Monday, April 6, 2015

Never Trust Any NYT Economist Who Isn't Already Dead

By Robert Wenzel

Never trust an economist under 60, especially when it comes to methodology, Paul Krugman seems to tell us in a recent blog post.

The sixty-two year old Krugman writes:
Younger macroeconomists — and by younger I mean in their 40s or even 50s — don’t know anything about the intellectual history of how the field got to where it is. Worse yet, if they’re trained in freshwater macro they have absorbed a fake history, in which the rise of their style was an inevitable consequence of superiority on all fronts, rather than a questionable methodological choice...
He has a point, up to where I stop the quote, but I doubt Krugman is very familiar with the extremely important early methodological debates in economics. He certainly espouses economic theory as though he is not aware of those debates and who won them,

Krugman for example ignores, or is unaware of, the groundwork in the methodology of economics laid down by Jean-Baptiste Say.

He also appears to ignore, or have no knowledge of, the great methodenstreit debate between the German Historical School of economics and the Austrian school, which was launched by the important work by Carl Menger, Investigations into the Method of the Social Sciences with Special Reference to Economics, which originally appeared in German as  Untersuchungen uber die Methode der Socialwissenschaften und der Politischen Oekonomie in 1883.

Prof Joseph Salerno writes:
Investigations precipitated a furor among German economists who heatedly responded with derisive attacks on Menger and the “Austrian School.” In fact, this latter term was originated and applied by the German Historicists in order to emphasize the isolation of Menger and his followers from the mainstream of German economics. Menger responded in 1884 with a scathing pamphlet, Irrthumer des Historismus in der deutschen Nationalokonomie (The Errors of Historicism in German Economics), and consequently the famous Methodenstreit, or methodological debate, between the Austrian school and the German Historical school began.

Greg Ransom comments:
To say Investigations into the Method of the Social Sciences with Special Reference to Economicst is a landmark in the philosophy and  “method” of social science doesn’t well capture the significance of the Menger’s text.  In it Menger lays out the essential blue print for “bottom up” spontaneous order or unintended consequences type explanations, he provides the foundations for the case against positivism and inductivism, he undermines the case for historicism — and sets the agenda for much of the history of the philosophy of economics and social science over the last 120 years setting the problem situation grappled with by — among others — the German Historicists, Hayek, Schumpeter, Mises, the Vienna Circle, Weber, the Verstehen philosophers, and various interminglings of these perspectives.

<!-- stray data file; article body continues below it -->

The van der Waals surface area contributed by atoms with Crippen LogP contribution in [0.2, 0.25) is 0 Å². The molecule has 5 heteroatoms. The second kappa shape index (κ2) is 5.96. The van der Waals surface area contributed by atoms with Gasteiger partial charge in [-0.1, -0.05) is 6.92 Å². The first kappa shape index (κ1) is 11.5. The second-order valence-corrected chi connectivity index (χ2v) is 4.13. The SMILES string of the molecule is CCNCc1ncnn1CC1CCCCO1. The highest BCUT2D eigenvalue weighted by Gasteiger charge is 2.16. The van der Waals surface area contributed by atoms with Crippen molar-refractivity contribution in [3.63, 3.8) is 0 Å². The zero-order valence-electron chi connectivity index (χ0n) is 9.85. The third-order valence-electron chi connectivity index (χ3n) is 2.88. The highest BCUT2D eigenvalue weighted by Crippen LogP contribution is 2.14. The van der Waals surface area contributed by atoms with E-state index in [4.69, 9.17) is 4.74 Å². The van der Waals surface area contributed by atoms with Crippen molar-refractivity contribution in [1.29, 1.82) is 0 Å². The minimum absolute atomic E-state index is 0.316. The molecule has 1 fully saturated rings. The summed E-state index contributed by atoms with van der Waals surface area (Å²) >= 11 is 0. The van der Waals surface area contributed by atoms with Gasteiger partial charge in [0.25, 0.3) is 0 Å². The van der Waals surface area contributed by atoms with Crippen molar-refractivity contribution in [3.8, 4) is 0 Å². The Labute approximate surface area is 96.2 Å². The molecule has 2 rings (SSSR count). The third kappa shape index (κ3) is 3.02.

Indeed, Ludwig von Mises alone followed up with a number of writings on methodology, including Epistemological Problems of Economics and The Ultimate Foundation of Economic Science: An Essay on Method. Friedrich Hayek wrote The Counter-Revolution of Science; Studies on the Abuse of Reason.

It is sad that most young economists, especially those educated strictly in Keynesianism and econometrics, have no knowledge of the great debates that went on over methodology, But, if I may make an empirical observation, this applies to older living economists as well, Krugman being a prime example.

This is not to say that there are no living economists who understand the rich history of the methodological debate, Hans-Hermann Hoppe does, as demonstrated in his book, Economic Science and the Austrian Method. As do Salerno and Ransom. It's more that you won't find this type of understanding by mainstream economists who lurk at popular media outlets such as the New York Times.

The last decent economist to write for NYT was Henry Hazlitt (1894-1993). Don't trust any NYT writing on economics after him. They don't even get correct methodology, even if they are over 60.

Robert Wenzel is Editor & Publisher at and at Target Liberty. He is also author of The Fed Flunks: My Speech at the New York Federal Reserve Bank. Follow him on twitter:@wenzeleconomics

1 comment:

  1. Once you have read Rothbard's easy-to-read "The Essential Von Mises", you know instantaneously if someone else has any familiarity with the subject matter. We can safety assume that Krugman does not.